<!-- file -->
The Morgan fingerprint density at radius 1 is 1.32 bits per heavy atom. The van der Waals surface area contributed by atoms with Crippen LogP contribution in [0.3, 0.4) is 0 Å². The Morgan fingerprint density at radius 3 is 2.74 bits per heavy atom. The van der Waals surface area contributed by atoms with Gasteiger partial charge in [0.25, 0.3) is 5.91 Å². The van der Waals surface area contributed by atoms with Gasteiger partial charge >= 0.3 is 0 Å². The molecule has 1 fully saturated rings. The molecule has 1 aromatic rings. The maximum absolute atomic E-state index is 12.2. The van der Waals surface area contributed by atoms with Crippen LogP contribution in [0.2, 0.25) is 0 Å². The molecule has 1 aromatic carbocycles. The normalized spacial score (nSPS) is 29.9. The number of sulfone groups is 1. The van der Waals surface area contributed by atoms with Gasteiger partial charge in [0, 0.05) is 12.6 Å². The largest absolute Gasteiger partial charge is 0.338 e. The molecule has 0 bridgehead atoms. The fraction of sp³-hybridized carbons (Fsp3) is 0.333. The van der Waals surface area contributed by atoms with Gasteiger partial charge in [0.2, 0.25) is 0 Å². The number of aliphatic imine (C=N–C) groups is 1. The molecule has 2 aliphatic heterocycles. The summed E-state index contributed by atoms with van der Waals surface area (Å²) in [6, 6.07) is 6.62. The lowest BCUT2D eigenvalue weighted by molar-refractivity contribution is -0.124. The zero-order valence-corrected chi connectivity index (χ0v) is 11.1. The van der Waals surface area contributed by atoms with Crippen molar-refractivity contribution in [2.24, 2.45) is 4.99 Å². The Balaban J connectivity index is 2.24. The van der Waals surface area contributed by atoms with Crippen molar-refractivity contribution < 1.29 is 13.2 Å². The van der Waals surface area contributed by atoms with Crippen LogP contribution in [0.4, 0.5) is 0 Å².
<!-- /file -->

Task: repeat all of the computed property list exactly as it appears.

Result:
The Morgan fingerprint density at radius 1 is 1.32 bits per heavy atom. The van der Waals surface area contributed by atoms with Crippen LogP contribution in [0.3, 0.4) is 0 Å². The Morgan fingerprint density at radius 3 is 2.74 bits per heavy atom. The van der Waals surface area contributed by atoms with Gasteiger partial charge in [0.25, 0.3) is 5.91 Å². The van der Waals surface area contributed by atoms with Gasteiger partial charge >= 0.3 is 0 Å². The molecule has 1 fully saturated rings. The molecule has 1 aromatic rings. The maximum absolute atomic E-state index is 12.2. The van der Waals surface area contributed by atoms with Crippen LogP contribution in [0.2, 0.25) is 0 Å². The molecule has 1 aromatic carbocycles. The normalized spacial score (nSPS) is 29.9. The number of sulfone groups is 1. The van der Waals surface area contributed by atoms with Gasteiger partial charge in [0, 0.05) is 12.6 Å². The largest absolute Gasteiger partial charge is 0.338 e. The molecule has 0 bridgehead atoms. The fraction of sp³-hybridized carbons (Fsp3) is 0.333. The van der Waals surface area contributed by atoms with Gasteiger partial charge in [0.2, 0.25) is 0 Å². The number of aliphatic imine (C=N–C) groups is 1. The molecule has 2 aliphatic heterocycles. The summed E-state index contributed by atoms with van der Waals surface area (Å²) in [6, 6.07) is 6.62. The lowest BCUT2D eigenvalue weighted by molar-refractivity contribution is -0.124. The zero-order valence-corrected chi connectivity index (χ0v) is 11.1. The van der Waals surface area contributed by atoms with Crippen molar-refractivity contribution in [2.24, 2.45) is 4.99 Å². The Balaban J connectivity index is 2.24. The van der Waals surface area contributed by atoms with Crippen molar-refractivity contribution < 1.29 is 13.2 Å². The van der Waals surface area contributed by atoms with Crippen LogP contribution in [0.4, 0.5) is 0 Å².